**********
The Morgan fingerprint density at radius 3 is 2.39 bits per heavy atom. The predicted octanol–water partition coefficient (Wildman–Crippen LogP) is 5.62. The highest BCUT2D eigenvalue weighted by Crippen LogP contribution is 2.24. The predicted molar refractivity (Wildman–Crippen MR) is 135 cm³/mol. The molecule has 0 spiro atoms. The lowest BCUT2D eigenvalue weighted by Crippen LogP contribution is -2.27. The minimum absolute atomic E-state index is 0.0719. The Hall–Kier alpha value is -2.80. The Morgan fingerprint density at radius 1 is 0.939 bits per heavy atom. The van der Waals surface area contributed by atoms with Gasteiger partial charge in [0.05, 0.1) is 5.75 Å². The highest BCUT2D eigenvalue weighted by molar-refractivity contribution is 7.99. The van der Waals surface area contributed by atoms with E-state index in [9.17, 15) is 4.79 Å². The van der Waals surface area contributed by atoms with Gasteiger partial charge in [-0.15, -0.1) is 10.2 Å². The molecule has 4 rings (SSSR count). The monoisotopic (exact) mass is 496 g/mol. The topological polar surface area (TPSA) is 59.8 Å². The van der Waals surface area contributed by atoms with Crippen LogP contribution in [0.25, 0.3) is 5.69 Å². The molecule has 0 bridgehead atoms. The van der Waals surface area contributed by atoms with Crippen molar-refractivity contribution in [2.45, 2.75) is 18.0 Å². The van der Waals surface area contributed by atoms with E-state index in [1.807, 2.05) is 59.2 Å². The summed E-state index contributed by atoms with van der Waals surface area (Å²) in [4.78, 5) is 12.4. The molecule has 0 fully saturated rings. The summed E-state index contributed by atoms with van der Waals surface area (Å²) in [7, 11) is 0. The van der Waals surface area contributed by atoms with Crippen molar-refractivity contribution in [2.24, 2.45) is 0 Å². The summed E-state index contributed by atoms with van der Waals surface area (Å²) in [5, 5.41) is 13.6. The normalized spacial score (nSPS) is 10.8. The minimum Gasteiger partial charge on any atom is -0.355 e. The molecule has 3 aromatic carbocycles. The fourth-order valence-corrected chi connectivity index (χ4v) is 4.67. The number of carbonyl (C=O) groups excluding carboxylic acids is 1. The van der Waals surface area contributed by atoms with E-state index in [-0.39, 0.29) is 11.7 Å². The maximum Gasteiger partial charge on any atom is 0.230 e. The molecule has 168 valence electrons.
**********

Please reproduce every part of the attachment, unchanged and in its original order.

The Morgan fingerprint density at radius 3 is 2.39 bits per heavy atom. The predicted octanol–water partition coefficient (Wildman–Crippen LogP) is 5.62. The highest BCUT2D eigenvalue weighted by Crippen LogP contribution is 2.24. The predicted molar refractivity (Wildman–Crippen MR) is 135 cm³/mol. The molecule has 0 spiro atoms. The lowest BCUT2D eigenvalue weighted by Crippen LogP contribution is -2.27. The minimum absolute atomic E-state index is 0.0719. The Hall–Kier alpha value is -2.80. The Morgan fingerprint density at radius 1 is 0.939 bits per heavy atom. The van der Waals surface area contributed by atoms with Gasteiger partial charge in [0.05, 0.1) is 5.75 Å². The highest BCUT2D eigenvalue weighted by molar-refractivity contribution is 7.99. The van der Waals surface area contributed by atoms with E-state index in [9.17, 15) is 4.79 Å². The van der Waals surface area contributed by atoms with Gasteiger partial charge in [-0.15, -0.1) is 10.2 Å². The molecule has 4 rings (SSSR count). The monoisotopic (exact) mass is 496 g/mol. The topological polar surface area (TPSA) is 59.8 Å². The van der Waals surface area contributed by atoms with Crippen LogP contribution in [0.25, 0.3) is 5.69 Å². The molecule has 0 bridgehead atoms. The van der Waals surface area contributed by atoms with Crippen molar-refractivity contribution in [2.45, 2.75) is 18.0 Å². The van der Waals surface area contributed by atoms with E-state index in [1.807, 2.05) is 59.2 Å². The summed E-state index contributed by atoms with van der Waals surface area (Å²) in [4.78, 5) is 12.4. The molecule has 0 fully saturated rings. The summed E-state index contributed by atoms with van der Waals surface area (Å²) in [7, 11) is 0. The van der Waals surface area contributed by atoms with Crippen molar-refractivity contribution in [2.24, 2.45) is 0 Å². The summed E-state index contributed by atoms with van der Waals surface area (Å²) in [5, 5.41) is 13.6. The normalized spacial score (nSPS) is 10.8. The minimum Gasteiger partial charge on any atom is -0.355 e. The molecule has 3 aromatic carbocycles. The fourth-order valence-corrected chi connectivity index (χ4v) is 4.67. The number of carbonyl (C=O) groups excluding carboxylic acids is 1. The van der Waals surface area contributed by atoms with E-state index in [-0.39, 0.29) is 11.7 Å². The maximum Gasteiger partial charge on any atom is 0.230 e. The molecule has 168 valence electrons.